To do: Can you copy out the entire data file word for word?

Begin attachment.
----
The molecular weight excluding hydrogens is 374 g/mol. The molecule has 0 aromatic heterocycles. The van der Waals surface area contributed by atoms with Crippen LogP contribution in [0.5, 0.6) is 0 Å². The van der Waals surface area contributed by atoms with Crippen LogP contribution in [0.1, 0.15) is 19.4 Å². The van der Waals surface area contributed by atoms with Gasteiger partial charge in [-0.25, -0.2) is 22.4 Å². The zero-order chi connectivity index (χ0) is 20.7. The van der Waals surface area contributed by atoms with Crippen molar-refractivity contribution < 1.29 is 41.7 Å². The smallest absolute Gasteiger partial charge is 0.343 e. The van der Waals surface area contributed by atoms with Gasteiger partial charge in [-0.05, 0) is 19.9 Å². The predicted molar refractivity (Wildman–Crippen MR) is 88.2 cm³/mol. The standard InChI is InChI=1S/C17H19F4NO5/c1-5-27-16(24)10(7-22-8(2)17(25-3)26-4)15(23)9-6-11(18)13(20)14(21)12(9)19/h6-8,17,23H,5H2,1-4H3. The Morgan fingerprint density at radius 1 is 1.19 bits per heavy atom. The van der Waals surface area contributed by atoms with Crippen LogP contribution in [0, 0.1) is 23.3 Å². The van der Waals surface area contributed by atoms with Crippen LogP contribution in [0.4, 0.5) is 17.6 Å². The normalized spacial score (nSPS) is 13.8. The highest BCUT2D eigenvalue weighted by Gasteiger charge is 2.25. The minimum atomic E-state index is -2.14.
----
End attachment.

The molecular weight excluding hydrogens is 374 g/mol. The molecule has 0 aromatic heterocycles. The van der Waals surface area contributed by atoms with Crippen LogP contribution in [0.5, 0.6) is 0 Å². The van der Waals surface area contributed by atoms with Crippen LogP contribution in [0.1, 0.15) is 19.4 Å². The van der Waals surface area contributed by atoms with Gasteiger partial charge in [-0.25, -0.2) is 22.4 Å². The zero-order chi connectivity index (χ0) is 20.7. The van der Waals surface area contributed by atoms with Crippen molar-refractivity contribution < 1.29 is 41.7 Å². The smallest absolute Gasteiger partial charge is 0.343 e. The van der Waals surface area contributed by atoms with Gasteiger partial charge in [-0.05, 0) is 19.9 Å². The predicted molar refractivity (Wildman–Crippen MR) is 88.2 cm³/mol. The standard InChI is InChI=1S/C17H19F4NO5/c1-5-27-16(24)10(7-22-8(2)17(25-3)26-4)15(23)9-6-11(18)13(20)14(21)12(9)19/h6-8,17,23H,5H2,1-4H3. The Morgan fingerprint density at radius 1 is 1.19 bits per heavy atom. The van der Waals surface area contributed by atoms with Crippen LogP contribution in [0, 0.1) is 23.3 Å². The van der Waals surface area contributed by atoms with Crippen LogP contribution in [0.4, 0.5) is 17.6 Å². The normalized spacial score (nSPS) is 13.8. The highest BCUT2D eigenvalue weighted by Gasteiger charge is 2.25. The minimum atomic E-state index is -2.14.